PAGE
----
Melissa Ostroth is a lactation specialist, who runs the Facebook page known as Milkitivity. And she recently started gaining people’s attention with a Facebook post she shared showing a picture of herself breastfeeding her child at the dinner table.
On November 20, Ostroth took to Facebook to share some of the comments and questions moms who breastfeed may get over the holiday season and how those moms should respond.
Breastfeeding Mom Says Breastfeeding Women Shouldn’t Have to Leave the Dinner Table to Feed Their Child
Some of the comments and questions read, “Isn’t your baby too old to be breastfeeding? Your baby is breastfeeding again you must not be making enough. You better not eat the green beans it will make your baby gassy. You can’t drink that glass of wine while breastfeeding.” Ostroth continued:
“You’re weaning soon right? Just let the baby cry it’s good for their lungs. You’re holding your baby too much you’re going to spoil it. If you just supplemented you wouldn’t feel like such a cow.
Please don’t breastfeed without a cover. You need to go to a private room. Just give your 3-month-old a taste of pumpkin pie. I did with all my kids. You really need to put your baby on a schedule. You need to give the baby a bottle so others can feed and bond with the baby.”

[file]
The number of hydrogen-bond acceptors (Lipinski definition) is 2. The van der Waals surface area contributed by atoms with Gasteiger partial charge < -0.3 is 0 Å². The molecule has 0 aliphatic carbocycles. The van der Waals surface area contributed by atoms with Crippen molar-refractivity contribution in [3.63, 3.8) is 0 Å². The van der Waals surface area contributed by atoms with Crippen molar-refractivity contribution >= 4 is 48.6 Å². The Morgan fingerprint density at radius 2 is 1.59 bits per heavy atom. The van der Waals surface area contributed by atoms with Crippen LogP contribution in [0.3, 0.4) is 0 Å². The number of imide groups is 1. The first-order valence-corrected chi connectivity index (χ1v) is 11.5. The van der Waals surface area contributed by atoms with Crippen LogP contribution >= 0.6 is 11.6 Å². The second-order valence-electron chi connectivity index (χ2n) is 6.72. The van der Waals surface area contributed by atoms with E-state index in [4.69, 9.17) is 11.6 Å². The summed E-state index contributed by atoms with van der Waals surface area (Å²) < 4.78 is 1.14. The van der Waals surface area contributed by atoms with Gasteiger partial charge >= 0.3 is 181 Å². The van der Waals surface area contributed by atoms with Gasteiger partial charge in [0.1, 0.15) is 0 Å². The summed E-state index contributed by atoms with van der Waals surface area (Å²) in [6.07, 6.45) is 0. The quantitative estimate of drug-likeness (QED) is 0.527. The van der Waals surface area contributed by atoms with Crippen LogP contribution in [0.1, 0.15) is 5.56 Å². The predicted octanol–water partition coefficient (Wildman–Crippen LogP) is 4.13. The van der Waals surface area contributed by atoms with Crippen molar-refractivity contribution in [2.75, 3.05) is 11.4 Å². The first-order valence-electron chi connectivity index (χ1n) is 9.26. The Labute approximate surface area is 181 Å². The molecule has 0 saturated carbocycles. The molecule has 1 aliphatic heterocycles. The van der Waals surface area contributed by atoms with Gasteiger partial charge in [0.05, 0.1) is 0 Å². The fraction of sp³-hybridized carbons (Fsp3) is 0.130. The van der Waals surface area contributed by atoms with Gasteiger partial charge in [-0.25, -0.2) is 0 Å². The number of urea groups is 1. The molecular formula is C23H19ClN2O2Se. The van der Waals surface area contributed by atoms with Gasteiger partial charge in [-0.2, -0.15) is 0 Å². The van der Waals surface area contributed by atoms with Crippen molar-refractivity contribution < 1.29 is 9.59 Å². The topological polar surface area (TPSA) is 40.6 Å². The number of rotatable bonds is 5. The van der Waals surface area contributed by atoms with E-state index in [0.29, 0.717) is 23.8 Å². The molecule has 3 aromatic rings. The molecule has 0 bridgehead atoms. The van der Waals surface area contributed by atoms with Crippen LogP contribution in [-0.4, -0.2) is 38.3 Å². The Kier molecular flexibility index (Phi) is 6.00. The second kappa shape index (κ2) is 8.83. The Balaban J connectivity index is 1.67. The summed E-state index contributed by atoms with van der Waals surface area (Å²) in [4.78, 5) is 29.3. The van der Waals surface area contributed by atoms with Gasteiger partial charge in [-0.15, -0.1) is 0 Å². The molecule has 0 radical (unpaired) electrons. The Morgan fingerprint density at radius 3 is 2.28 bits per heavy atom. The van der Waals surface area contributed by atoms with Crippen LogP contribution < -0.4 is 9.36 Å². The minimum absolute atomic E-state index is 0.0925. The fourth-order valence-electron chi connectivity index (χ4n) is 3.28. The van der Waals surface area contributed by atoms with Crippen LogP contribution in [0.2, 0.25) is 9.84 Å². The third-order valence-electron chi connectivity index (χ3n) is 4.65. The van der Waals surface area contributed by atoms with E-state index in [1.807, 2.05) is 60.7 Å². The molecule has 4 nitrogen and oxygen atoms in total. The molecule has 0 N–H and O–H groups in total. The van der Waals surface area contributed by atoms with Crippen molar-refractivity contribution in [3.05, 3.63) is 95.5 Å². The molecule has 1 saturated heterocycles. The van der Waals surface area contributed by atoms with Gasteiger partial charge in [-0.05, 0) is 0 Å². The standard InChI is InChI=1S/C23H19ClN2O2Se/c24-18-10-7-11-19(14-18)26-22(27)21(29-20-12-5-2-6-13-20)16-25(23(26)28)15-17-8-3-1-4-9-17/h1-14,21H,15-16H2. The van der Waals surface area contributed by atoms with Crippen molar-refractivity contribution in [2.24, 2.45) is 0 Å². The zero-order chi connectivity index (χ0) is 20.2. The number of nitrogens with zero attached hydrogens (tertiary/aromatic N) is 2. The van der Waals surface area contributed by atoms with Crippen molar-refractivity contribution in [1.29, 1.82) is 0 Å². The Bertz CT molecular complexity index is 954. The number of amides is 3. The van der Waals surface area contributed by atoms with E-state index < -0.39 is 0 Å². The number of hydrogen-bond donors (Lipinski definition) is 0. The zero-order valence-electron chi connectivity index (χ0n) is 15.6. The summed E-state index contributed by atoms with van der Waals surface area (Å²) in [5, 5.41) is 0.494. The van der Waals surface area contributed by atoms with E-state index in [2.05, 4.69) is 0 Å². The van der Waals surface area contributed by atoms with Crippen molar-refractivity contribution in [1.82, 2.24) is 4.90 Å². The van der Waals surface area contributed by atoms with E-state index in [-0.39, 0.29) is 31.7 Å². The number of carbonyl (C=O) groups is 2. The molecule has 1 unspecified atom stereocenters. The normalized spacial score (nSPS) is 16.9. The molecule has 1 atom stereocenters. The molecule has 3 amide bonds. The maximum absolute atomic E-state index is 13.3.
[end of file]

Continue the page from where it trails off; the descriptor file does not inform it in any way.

And, as Ostroth explained, each one of those comments and questions could be answered in the same way, by a mom saying, “Uhhh no.”
The initial post went viral with thousands of likes and shares. However, as a result of going viral, Ostroth also had to deal with a few haters, who she addressed in a second Facebook post.
“I recently had a post go viral about breastfeeding during the holidays. I received so many comments claiming I should respect myself and others and either wear a cover or go to a private room if breastfeeding around family. Especially at the dinner table and with a child at the age of 2.”
The mom of two responded to the haters by sharing a photo of herself breastfeeding her 2-year-old daughter at the Thanksgiving table “right before she digs into her turkey dinner while sitting next to my mother, oldest daughter, and brother.”
Ostroth continued by reiterating to her followers, and haters, that breastfeeding moms “do not need to hide” when feeding their child.
“No matter their age or where you are at. Breastfeeding does not need to be a private act anymore. … Breastfeeding mothers need to be encouraged not discouraged. They need to feel comfortable, not shamed. They need to feel accepted not excluded. Breastfeed your children when they want to, whether that’s at the mall or at Thanksgiving dinner.”
Ostroth told CafeMom that she decided to share both posts because of the stories she’s heard from women she’s worked with and from her own experiences as well. The mom points out that being forced to sit in a room while others are enjoying the holiday fun can be “very depressing and isolating.”
Ostroth said she hopes her posts are encouraging to moms and will encourage others to be more accepting of mothers who breastfeed.
Sara Vallone has been a writer and editor for the last four and a half years. A graduate of Ohio University, she enjoys celebrity news, sports, and articles that enhance people’s lives.
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